|Wanda Adelman has run the control tower at AirVenture for 10 years.
Wanda Adelman’s day job is running the FAA’s Milwaukee, Wisconsin, air traffic control tower 50 or so weeks out of the year.
She’s a mother of five, and a CFI-IA with some 1,200 hours of stick time.
But each summer, she steps away from those responsibilities to tackle an even greater challenge: running the world’s busiest control tower, the one at EAA AirVenture Oshkosh.
And this is her 10th year at the helm.
When AirVenture Today caught up with her in the tower cab earlier this week, she was calm, collected, professional, smiling.
After all, much of the work necessary to safely handle the thousands of aircraft operations during the week had already been done.
ATC’s own top guns…er, mics…
It started shortly after last year’s AirVenture, when debriefings occurred and planning for this year’s event began.
“We start immediately to make improvements” after each year’s show, Adelman pointed out.
By November, bids have gone out to all FAA controllers nationwide; the competition is fierce.
In December, the 64 controllers who won the hard-fought selection process are named.
Training materials are updated and shipped out to them.
Once the selected controllers arrive in Oshkosh, they receive more training conducted in the tower itself.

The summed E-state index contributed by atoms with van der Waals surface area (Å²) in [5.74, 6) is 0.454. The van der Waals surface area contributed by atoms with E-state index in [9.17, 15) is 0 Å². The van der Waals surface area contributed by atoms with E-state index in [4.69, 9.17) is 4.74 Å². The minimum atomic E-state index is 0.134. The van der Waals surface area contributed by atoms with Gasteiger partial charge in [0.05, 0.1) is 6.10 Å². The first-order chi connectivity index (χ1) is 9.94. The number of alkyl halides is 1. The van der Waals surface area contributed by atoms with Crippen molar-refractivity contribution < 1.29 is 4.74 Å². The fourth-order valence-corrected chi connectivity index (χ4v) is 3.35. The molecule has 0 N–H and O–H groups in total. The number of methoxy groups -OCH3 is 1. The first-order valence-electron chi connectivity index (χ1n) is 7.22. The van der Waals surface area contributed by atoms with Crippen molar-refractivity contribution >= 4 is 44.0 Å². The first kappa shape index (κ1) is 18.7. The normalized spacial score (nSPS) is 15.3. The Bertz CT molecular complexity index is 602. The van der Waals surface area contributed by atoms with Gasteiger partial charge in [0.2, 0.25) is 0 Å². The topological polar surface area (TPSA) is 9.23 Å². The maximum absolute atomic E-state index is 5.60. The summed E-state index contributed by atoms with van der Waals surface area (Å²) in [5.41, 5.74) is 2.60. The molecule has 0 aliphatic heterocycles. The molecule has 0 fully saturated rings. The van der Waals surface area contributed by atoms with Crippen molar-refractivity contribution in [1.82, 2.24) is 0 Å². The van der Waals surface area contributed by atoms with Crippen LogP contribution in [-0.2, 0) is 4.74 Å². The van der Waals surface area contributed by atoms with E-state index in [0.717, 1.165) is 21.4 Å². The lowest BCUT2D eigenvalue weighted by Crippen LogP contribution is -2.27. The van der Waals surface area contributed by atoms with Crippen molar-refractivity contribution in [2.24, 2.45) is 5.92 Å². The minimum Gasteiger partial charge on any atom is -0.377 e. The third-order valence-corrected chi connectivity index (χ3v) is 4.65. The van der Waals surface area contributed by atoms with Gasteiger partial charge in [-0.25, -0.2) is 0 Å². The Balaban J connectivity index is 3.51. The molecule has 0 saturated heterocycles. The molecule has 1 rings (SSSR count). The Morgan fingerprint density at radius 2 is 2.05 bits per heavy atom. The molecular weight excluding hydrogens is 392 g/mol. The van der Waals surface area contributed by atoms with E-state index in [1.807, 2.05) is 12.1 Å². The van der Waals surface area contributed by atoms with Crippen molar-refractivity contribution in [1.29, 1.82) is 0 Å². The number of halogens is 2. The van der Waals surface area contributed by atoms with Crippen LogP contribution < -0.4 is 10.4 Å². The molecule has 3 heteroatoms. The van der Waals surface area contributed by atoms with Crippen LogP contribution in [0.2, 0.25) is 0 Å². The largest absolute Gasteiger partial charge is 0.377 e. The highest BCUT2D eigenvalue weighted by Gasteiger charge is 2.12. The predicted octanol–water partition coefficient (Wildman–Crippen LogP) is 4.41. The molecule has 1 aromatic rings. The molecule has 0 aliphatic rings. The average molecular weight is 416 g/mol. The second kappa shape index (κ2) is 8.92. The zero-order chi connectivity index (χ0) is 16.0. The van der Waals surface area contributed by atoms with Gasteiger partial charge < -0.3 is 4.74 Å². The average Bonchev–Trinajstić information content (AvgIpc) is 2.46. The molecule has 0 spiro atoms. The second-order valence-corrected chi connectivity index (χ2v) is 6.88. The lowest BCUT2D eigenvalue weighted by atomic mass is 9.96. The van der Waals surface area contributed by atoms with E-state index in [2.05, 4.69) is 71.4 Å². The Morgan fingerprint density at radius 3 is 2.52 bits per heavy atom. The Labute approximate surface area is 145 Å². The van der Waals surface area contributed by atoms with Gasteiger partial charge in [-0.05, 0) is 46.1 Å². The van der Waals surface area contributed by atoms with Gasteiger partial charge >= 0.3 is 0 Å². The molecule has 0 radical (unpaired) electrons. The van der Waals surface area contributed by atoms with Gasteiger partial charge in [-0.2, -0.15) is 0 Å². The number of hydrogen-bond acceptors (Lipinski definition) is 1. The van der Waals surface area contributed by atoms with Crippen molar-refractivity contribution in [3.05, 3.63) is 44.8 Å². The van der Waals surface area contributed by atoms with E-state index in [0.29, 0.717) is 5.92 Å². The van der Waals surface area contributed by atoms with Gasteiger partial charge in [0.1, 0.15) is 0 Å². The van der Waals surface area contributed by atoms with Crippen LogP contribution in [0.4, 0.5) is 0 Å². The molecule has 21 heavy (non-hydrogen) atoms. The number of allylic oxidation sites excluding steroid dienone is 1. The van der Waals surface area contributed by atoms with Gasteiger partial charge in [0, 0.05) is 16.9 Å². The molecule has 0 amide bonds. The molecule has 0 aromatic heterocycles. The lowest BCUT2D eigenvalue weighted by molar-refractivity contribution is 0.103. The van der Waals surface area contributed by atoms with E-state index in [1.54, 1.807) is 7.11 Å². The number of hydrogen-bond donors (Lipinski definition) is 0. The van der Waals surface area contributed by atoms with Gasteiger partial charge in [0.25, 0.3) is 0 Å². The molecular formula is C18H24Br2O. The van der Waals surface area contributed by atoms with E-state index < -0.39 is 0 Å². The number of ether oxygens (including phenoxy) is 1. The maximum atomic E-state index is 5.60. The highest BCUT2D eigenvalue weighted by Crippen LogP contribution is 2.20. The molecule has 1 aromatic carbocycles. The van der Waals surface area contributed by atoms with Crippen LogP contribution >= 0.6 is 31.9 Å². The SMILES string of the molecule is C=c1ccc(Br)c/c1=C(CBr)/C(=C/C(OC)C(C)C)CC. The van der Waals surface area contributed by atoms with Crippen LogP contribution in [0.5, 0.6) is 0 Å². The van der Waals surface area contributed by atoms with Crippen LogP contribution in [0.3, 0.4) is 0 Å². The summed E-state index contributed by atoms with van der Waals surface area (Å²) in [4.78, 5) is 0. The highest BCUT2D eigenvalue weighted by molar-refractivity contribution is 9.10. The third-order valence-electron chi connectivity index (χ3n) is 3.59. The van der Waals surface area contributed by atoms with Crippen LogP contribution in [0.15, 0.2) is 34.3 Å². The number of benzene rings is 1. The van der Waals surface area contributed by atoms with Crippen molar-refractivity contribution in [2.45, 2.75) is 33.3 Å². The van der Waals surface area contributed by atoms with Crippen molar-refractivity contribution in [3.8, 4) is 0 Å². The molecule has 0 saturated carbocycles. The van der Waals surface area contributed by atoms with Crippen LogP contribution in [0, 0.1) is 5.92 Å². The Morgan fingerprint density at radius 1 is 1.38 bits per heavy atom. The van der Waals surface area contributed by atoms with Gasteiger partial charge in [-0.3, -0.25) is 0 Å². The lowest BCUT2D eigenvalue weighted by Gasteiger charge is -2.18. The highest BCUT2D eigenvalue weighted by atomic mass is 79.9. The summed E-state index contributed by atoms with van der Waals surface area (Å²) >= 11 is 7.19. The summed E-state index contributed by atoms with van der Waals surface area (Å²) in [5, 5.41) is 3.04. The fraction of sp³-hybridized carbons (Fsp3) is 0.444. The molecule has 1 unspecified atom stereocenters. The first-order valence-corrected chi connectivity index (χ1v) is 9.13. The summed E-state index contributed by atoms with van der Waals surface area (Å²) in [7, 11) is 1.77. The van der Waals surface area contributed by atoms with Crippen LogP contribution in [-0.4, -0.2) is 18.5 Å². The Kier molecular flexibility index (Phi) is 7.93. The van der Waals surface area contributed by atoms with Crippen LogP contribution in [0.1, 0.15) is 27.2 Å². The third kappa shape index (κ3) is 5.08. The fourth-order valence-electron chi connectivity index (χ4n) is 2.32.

One of this year’s winners is David Thomas, a controller at the Detroit Metropolitan Wayne County Airport and whose pink-shirted colleagues dubbed the “Motor City Madman.”
Despite 29 years of trying, 2011 marked his first year at AirVenture.
What’s the best thing about being in the AirVenture tower?
“Attitude,” he told us. “Everyone here is so professional. They work as a team like I’ve never seen.”
Flexibility at the World’s Busiest Tower
Despite the well-defined planning and selection processes, each year is different.
“We’re already way busier than last year,” Adelman told AirVenture Today early in the week, “but not as busy as 2009.
“Last year, we worked twice as hard on the parking situation, but total operations were way down,” she explained, remembering last year’s wet-field constraints.
Several times during the 2010 event, the field was closed to arrivals for lack of adequate parking.
Friday of the 2009 event saw the tower handle more than 3,400 operations—and that doesn’t include the air show, which is the Air Boss’ responsibility.
That same day, Chicago’s O’Hare International (ORD) handled some 2,400 movements and Atlanta Hartsfield International (ATL) saw about 2,700.
Both the numbers for both ORD and ATL were for a full 24-hour period.
By contrast, the AirVenture tower’s numbers are for only 10 hours during that day—again, exclusive of the air show.
And as Adelman said, this year’s movements are well ahead of 2010—so they’ve been nearly as busy as ever.
Why does she keep coming back?
“The opportunity to work with the best of the best,” she said.
“Every year is better; I see more new things.”
How much longer will Adelman manage the control tower during AirVenture?
“As long as I can,” she said.